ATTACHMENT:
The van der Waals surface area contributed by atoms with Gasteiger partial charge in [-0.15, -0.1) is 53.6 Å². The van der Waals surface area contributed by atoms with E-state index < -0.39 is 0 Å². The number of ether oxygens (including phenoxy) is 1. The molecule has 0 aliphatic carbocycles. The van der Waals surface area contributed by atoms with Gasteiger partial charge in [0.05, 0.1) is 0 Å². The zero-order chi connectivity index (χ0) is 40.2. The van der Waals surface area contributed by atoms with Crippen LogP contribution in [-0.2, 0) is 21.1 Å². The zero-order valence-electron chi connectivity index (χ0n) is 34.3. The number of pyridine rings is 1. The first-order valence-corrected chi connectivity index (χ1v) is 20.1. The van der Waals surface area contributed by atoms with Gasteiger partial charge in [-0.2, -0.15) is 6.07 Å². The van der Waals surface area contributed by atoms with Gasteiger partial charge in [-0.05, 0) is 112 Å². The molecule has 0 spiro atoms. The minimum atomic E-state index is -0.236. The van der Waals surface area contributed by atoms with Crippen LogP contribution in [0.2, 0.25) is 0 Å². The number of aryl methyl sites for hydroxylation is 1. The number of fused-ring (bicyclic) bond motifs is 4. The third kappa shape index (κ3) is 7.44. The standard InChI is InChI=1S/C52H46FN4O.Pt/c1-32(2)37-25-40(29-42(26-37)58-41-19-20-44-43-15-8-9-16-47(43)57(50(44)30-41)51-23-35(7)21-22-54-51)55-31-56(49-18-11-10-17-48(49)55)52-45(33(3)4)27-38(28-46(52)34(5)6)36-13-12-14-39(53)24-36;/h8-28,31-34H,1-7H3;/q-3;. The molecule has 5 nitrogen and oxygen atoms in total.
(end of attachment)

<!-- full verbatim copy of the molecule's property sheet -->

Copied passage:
The van der Waals surface area contributed by atoms with Gasteiger partial charge in [-0.15, -0.1) is 53.6 Å². The van der Waals surface area contributed by atoms with E-state index < -0.39 is 0 Å². The number of ether oxygens (including phenoxy) is 1. The molecule has 0 aliphatic carbocycles. The van der Waals surface area contributed by atoms with Gasteiger partial charge in [0.05, 0.1) is 0 Å². The zero-order chi connectivity index (χ0) is 40.2. The van der Waals surface area contributed by atoms with Crippen LogP contribution in [-0.2, 0) is 21.1 Å². The zero-order valence-electron chi connectivity index (χ0n) is 34.3. The number of pyridine rings is 1. The first-order valence-corrected chi connectivity index (χ1v) is 20.1. The van der Waals surface area contributed by atoms with Gasteiger partial charge in [-0.2, -0.15) is 6.07 Å². The van der Waals surface area contributed by atoms with Gasteiger partial charge in [-0.05, 0) is 112 Å². The molecule has 0 spiro atoms. The minimum atomic E-state index is -0.236. The van der Waals surface area contributed by atoms with Crippen LogP contribution in [0.2, 0.25) is 0 Å². The number of aryl methyl sites for hydroxylation is 1. The number of fused-ring (bicyclic) bond motifs is 4. The third kappa shape index (κ3) is 7.44. The standard InChI is InChI=1S/C52H46FN4O.Pt/c1-32(2)37-25-40(29-42(26-37)58-41-19-20-44-43-15-8-9-16-47(43)57(50(44)30-41)51-23-35(7)21-22-54-51)55-31-56(49-18-11-10-17-48(49)55)52-45(33(3)4)27-38(28-46(52)34(5)6)36-13-12-14-39(53)24-36;/h8-28,31-34H,1-7H3;/q-3;. The molecule has 5 nitrogen and oxygen atoms in total.